The law known as the Tax Cuts and Jobs Act (“TCJA”) made several changes to deductions for meal and entertainment expenses paid or incurred after 12/31/2017, an area that affects a majority of businesses. Certain expenses that were previously either 100% or 50% deductible are now 50% deductible or fully nondeductible. Most impactful or surprising may be the full disallowance of certain expenses deemed as entertainment that were previously 50% deductible.

Historically, “meals and entertainment” have gone together so well that many considered them one in the same, even though difference subsections within IRC Sec. 274 governed their general deductibility. Now, the two still share commonalities in certain situations, but have been effectively separated by the new general disallowance of entertainment expenses.

While many businesses had policies and separate accounts to track various meal and entertainment activities before the TCJA, now is potentially an even more important time to ensure those practices are in place. This article is going to cover the entertainment rules and the nine exceptions to the general disallowance.

Before the TCJA, entertainment expenses were generally disallowed under IRC Sec. 274(a)(1)(A), with two exceptions:

  1. The item was directly related to the active conduct of the taxpayer’s trade or business (the directly related exception), or
  2. The item directly preceded or followed a substantial and bona fide business discussion (the associated with exception).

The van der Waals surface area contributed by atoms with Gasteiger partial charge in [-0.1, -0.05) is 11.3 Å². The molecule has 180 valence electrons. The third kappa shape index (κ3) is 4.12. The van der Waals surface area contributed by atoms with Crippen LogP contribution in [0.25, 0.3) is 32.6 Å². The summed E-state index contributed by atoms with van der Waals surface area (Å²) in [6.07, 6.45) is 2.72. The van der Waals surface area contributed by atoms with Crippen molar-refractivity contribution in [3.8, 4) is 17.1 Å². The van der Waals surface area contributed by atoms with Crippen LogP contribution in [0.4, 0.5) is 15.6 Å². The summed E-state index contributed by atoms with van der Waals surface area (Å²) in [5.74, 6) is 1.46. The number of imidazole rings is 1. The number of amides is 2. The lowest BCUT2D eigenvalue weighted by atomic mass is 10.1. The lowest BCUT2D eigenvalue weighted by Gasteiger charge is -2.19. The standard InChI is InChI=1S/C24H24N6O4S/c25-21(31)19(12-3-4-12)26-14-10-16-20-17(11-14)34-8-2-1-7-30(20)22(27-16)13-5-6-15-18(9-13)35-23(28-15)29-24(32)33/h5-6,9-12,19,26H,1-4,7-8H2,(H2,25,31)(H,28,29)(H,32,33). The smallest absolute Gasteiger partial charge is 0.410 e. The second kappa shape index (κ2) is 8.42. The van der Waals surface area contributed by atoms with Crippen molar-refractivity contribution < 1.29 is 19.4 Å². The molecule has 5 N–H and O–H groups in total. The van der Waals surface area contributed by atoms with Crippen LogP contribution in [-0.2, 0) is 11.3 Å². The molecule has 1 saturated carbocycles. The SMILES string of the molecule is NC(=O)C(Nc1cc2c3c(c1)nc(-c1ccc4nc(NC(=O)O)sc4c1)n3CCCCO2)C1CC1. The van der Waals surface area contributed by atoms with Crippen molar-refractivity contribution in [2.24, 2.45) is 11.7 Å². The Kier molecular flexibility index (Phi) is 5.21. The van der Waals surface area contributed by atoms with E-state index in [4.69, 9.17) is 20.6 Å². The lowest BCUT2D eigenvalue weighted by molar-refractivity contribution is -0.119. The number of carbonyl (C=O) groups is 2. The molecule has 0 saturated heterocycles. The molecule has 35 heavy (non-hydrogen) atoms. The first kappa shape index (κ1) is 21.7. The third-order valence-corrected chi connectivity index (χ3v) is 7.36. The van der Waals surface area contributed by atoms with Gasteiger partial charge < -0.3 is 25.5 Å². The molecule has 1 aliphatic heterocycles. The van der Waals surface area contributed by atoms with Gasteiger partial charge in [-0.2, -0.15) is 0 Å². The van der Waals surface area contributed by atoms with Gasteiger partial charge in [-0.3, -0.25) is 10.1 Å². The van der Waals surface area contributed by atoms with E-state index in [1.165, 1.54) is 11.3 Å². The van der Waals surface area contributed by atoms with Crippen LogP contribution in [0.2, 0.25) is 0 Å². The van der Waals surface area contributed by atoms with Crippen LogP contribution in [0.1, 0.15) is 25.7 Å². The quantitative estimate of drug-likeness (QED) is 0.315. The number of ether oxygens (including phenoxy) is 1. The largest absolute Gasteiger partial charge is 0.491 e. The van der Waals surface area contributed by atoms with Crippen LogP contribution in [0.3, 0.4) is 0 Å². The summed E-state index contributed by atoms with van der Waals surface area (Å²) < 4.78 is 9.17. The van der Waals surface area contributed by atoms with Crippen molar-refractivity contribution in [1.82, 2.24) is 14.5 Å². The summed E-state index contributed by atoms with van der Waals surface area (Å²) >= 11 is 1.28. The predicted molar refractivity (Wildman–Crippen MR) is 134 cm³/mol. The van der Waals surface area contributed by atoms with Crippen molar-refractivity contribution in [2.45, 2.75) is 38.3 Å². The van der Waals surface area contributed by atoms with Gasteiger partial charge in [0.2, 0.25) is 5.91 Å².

If the activity met one of those exceptions, a deduction was generally allowed, subject to a 50% limitation under IRC Sec. 274(n)(1). However, IRC Sec. 274(a)(1)(A) now disallows deductions for activities that are considered to be entertainment, amusement, or recreation without the availability of the directly related or associated with exceptions. Also, IRC Sec. 274 (n)(1) was amended by the TCJA to remove the reference to entertainment expenses, leaving them as nondeductible expenses.

Although the deductibility of entertainment changed with the TCJA, the definition has not at this point. Therefore, previously applicable guidance may still be used in determining the types of activities subject to the entertainment limitation. Reg. 1.274-(b)(1)(i) provides the definition of entertainment as activities at night clubs, cocktail lounges, theaters, country clubs, golf and other sporting events, as well as such activities relating solely to the taxpayer or his or her family. Expenses satisfying the personal, living, or family needs of any individual (such as meals, auto, or lodging to the business customer or his or her family) also are considered entertainment. However, items that are clearly not entertainment, like supper money to an employee working overtime or a hotel room maintained for employee lodging while travelling for business, are not considered entertainment.

Reg. 1.274-2(b)(1)(ii) states that an objective test shall be used to help determine if an activity is generally considered entertainment, noting that the taxpayer’s trade or business shall be considered in this determination. For example, while attending the theater would generally be considered entertainment for most taxpayers, it would not be so for a professional theater critic who is attending in a professional capacity.